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Sunday, December 3, 2017

Sorry, faithful readers - don't know why the video wasn't included in the email that went out this weekend. It does show up on the blog post.

If you'd like to view it, it can be found here: Terra Nova de Corazón - Aerial Drone Footage

Saturday, December 2, 2017

We have aerial drone footage, y'all. Look how pretty!

Orchard is still on the market. All the info is here:

Shoot me a message here or at Cat(at) for more information.
I offer a generous finders fee to anyone who brings me a buyer!

Monday, March 13, 2017

An interview on Expat Sandwich

For those of you who have been wondering, “What the heck happened down in Ecuador??,” here is a beautifully-crafted 20-minute interview that summarizes why I got the hell out of South America:…
(hint: it includes drugs, rapes, murders, broken bones, fire & earthquakes)

(Love that groovy graphic)

7 months later and the farm is still on the market. There have been a few viewings, but no offers.

Here's that listing:
Happy to pay a commission to anyone who finds me a buyer. (Just don't let them listen to the podcast - ha!)

Sunday, August 7, 2016

Packing up my cacao nibs and going home

What a loooooooong strange trip it's been.
After nearly 3 years of the adventure of owning my orchard down in Ecuador, I've decided to return to Europe - probably Ireland, but considering Spain (now that I speak Spanish!), England & The Netherlands - to continue my end-of-life care studies. I won't be able to focus on my masters program and manage the farm from thousands of miles away, so I'm selling and investing the funds into a few years of serious study. Considering a thesis on something along the lines of "Ancient Celtic traditions of death and dying," then incorporating them into my practice. Wouldn't you love to hear celtic harp, whistle and fiddle as you lie by your turf fire and transition to the other side? (or, we could offer a wailing banshee, if you prefer)
Feel free to message me if you want more deets on my schedule/plans/whereabouts for the next few months. (Which are, of course, ever evolving)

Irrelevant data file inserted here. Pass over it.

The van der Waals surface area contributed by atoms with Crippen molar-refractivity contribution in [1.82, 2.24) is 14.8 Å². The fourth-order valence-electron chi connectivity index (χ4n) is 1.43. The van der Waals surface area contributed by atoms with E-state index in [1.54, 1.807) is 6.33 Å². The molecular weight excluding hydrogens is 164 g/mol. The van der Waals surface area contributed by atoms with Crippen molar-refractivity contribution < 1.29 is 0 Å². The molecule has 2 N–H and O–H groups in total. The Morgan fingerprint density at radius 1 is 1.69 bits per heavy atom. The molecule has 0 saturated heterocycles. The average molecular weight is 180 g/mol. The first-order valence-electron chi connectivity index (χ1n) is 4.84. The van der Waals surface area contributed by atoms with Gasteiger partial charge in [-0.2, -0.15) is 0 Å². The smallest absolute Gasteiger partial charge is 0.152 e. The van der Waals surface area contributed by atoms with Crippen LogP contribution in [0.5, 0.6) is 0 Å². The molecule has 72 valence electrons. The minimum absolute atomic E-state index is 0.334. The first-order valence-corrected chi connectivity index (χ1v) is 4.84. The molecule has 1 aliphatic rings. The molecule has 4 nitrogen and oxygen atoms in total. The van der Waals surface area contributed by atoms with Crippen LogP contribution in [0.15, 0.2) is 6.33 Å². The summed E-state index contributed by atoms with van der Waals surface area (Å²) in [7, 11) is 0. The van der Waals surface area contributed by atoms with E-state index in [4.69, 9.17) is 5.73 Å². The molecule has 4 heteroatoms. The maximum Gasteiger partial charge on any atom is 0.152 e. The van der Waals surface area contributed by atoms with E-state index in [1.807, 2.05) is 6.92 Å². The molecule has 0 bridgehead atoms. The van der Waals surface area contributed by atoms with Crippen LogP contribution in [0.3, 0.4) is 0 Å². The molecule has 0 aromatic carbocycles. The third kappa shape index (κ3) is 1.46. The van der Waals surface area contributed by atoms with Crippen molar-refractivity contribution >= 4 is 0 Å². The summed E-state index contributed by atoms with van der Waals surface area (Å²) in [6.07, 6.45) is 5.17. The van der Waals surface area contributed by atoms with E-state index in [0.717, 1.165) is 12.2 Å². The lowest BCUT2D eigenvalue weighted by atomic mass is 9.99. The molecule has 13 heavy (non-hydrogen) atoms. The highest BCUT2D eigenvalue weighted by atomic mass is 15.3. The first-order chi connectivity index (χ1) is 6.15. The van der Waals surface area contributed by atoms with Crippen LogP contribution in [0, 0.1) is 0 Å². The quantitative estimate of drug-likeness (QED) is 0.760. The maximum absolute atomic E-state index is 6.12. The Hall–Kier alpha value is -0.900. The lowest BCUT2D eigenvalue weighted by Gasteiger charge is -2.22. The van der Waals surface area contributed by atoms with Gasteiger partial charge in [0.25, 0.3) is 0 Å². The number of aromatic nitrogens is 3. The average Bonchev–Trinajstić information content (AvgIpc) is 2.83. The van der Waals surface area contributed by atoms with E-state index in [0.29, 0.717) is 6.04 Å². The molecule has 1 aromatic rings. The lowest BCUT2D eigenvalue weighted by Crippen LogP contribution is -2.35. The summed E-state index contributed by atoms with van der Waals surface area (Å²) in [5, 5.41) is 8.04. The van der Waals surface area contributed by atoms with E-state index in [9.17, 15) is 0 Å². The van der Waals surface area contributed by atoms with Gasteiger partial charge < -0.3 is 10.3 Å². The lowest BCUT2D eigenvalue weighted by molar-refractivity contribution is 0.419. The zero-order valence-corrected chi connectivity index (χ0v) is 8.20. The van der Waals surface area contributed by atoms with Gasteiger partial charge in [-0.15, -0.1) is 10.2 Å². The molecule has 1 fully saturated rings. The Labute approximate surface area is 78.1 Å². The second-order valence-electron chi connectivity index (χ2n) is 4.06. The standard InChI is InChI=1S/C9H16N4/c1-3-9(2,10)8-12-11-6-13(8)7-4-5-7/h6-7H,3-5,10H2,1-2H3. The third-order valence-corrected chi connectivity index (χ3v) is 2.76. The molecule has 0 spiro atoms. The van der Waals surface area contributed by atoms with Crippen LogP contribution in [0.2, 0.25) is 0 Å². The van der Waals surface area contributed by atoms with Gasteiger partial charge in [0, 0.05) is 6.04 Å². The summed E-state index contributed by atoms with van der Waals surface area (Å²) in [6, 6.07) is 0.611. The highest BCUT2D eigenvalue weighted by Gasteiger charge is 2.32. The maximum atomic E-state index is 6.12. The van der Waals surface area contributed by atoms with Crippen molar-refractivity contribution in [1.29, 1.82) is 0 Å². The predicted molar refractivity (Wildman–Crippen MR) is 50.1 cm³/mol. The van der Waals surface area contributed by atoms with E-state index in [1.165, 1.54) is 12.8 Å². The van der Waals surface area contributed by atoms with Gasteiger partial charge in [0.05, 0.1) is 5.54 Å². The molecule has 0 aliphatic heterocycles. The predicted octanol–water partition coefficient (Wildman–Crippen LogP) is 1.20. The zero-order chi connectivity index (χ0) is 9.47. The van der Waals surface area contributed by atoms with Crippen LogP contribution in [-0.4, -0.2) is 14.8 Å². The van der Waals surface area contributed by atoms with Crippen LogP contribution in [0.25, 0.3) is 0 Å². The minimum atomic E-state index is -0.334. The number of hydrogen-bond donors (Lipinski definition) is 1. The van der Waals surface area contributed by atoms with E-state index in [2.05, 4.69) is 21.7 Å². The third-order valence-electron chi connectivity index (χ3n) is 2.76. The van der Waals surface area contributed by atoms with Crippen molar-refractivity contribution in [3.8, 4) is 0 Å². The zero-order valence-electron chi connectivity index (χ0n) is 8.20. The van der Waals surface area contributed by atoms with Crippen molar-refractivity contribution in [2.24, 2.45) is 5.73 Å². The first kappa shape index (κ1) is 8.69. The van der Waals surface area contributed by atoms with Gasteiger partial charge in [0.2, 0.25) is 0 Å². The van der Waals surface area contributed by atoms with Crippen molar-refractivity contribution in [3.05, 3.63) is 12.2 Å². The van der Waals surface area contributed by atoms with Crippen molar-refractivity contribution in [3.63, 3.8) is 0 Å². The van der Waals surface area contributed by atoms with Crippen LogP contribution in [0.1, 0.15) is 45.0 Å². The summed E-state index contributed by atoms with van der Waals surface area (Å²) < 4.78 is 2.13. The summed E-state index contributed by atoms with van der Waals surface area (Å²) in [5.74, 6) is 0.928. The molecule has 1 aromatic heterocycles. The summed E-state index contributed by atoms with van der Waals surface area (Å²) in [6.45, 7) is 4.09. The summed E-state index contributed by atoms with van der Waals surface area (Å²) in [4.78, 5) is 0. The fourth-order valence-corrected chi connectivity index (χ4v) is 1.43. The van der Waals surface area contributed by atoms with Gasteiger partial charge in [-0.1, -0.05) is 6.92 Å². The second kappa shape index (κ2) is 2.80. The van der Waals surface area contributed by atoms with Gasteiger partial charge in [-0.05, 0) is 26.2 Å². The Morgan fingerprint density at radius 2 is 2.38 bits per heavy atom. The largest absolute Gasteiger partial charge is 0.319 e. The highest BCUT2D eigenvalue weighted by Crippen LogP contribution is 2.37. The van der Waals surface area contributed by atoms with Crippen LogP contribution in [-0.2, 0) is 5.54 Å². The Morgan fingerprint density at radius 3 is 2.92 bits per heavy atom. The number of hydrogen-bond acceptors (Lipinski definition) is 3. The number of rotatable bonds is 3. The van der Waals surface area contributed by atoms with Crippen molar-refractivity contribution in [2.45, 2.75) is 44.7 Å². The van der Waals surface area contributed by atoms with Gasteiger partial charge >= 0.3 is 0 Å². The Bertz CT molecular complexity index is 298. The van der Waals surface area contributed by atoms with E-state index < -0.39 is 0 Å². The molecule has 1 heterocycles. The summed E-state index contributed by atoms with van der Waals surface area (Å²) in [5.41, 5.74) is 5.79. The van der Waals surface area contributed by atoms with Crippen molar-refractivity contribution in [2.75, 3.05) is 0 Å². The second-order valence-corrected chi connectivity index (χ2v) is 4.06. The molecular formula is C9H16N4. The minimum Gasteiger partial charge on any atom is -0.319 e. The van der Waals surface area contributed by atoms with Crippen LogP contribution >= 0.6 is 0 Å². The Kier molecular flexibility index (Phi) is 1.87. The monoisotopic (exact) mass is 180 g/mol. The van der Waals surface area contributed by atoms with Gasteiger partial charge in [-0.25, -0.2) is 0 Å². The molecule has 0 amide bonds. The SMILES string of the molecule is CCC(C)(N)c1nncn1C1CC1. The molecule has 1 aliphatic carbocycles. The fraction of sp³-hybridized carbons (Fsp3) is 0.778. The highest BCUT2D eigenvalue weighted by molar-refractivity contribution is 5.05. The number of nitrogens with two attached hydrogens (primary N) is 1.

Thanks for all of your support, my amazing, loving, generous friends - especially those of you who made it down to Terra Nova de Corazón, to help me survive my first year of living here! I'm here through August, if anyone wants to experience it while you can...

Here's the listing, if you know anyone looking for a new adventure:
Terra Nova de Corazón
1.1 Hectare Orchard/Food Forest covered in dozens of varieties of Mature Fruit Trees in Manglaralto, Ecuador

11,000 m2 lot (just under 3 acres)
3 structures:
- 10x10m blue-roofed structure enclosed with bamboo and mosquito netting has kitchen/dining area with tile floor downstairs, and loft/bedroom/yoga studio with wood floor above;
- 2-story white concrete building has bathroom/shower downstairs, bedroom/office + bamboo loft upstairs;
- newly constructed 3-story/split- level bamboo "treehouse" has 3x3m floors, with high ceilings and gorgeous views.
Entirely new electrical system installed in 2016, including transformer
Private well with pump and pressure tank
2000 liter rainwater collection system
Riverfront Property
Over 20 varieties of mature fruit trees
Prepared garden beds
Chicken coop
4 km (2.5 mi) to Manglaralto beach
6 km to Montañita
$25/m2 $275,000 - FINANCING AVAILABLE
Please email me with questions: cat(at)

Tuesday, April 19, 2016

Update from Ecuador, 3 days post earthquake

Since I have received dozens of concerned messages from friends and family around the globe, I figured I should let everyone know what is happening here on the ground. We had a massive 7.8 earthquake here (and several smaller), Saturday night. We at Terra Nova de Corazón are 5 hours south of the epicenter, but it took down buildings and highways 10 hours away. Ecuador hadn't seen a quake like this for 40 years.
We are safe here in Manglaralto, although all three of our buildings withstood some structural damage, which will need repair - including our new bamboo house* in the trees, scheduled to be completed this week. What Terra Nova is offering to the cause is *housing (hoping to find a family or two who needs a safe place until they can rebuild their lives) & some produce from our orchard. It occurs to me that if everyone in Ecuador who has a spare room or apartment could offer it to a family in need, everyone would be better off. I am slowed down by the broken foot I sustained while rescuing a small goat from the jaws of a street dog two weeks ago, but my support network is strong, and I will be eternally grateful to them.
In case your local news outlets are not showing the extent of the damage, I have included a photo album that depicts it quite well. This is a serious crisis for a country already hard hit by economic decline (due in no small part to declining oil prices and tourism). The annual income here is under $6k/year. Outdated and ill-maintained infrastructure leads to even greater suffering in a time of natural disaster. 
I'm a longtime member of Pachamama Alliance, so if you feel compelled to give financially, please do so here: (They've already met their goal, but I know all of the funds will make it to the relief effort.)